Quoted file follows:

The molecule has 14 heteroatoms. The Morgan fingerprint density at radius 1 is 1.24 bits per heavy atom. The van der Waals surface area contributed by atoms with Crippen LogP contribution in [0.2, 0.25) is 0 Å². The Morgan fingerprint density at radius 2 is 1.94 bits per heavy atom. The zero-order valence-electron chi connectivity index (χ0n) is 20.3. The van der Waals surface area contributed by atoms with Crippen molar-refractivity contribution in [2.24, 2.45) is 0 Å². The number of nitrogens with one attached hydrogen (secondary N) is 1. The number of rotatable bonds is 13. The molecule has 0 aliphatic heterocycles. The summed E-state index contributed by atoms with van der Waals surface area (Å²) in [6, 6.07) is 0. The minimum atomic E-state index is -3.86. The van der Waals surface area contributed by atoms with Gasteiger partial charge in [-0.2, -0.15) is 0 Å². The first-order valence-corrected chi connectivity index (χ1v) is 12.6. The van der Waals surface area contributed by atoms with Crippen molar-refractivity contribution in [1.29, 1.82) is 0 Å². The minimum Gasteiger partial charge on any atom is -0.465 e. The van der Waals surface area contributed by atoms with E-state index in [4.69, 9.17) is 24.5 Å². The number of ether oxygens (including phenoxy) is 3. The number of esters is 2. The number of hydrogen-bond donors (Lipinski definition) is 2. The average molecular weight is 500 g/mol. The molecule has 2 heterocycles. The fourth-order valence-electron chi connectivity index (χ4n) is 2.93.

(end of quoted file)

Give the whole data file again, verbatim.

The molecule has 14 heteroatoms. The Morgan fingerprint density at radius 1 is 1.24 bits per heavy atom. The van der Waals surface area contributed by atoms with Crippen LogP contribution in [0.2, 0.25) is 0 Å². The Morgan fingerprint density at radius 2 is 1.94 bits per heavy atom. The zero-order valence-electron chi connectivity index (χ0n) is 20.3. The van der Waals surface area contributed by atoms with Crippen molar-refractivity contribution in [2.24, 2.45) is 0 Å². The number of nitrogens with one attached hydrogen (secondary N) is 1. The number of rotatable bonds is 13. The molecule has 0 aliphatic heterocycles. The summed E-state index contributed by atoms with van der Waals surface area (Å²) in [6, 6.07) is 0. The minimum atomic E-state index is -3.86. The van der Waals surface area contributed by atoms with Gasteiger partial charge in [-0.2, -0.15) is 0 Å². The first-order valence-corrected chi connectivity index (χ1v) is 12.6. The van der Waals surface area contributed by atoms with Crippen molar-refractivity contribution in [1.29, 1.82) is 0 Å². The minimum Gasteiger partial charge on any atom is -0.465 e. The van der Waals surface area contributed by atoms with E-state index in [4.69, 9.17) is 24.5 Å². The number of ether oxygens (including phenoxy) is 3. The number of esters is 2. The number of hydrogen-bond donors (Lipinski definition) is 2. The average molecular weight is 500 g/mol. The molecule has 2 heterocycles. The fourth-order valence-electron chi connectivity index (χ4n) is 2.93.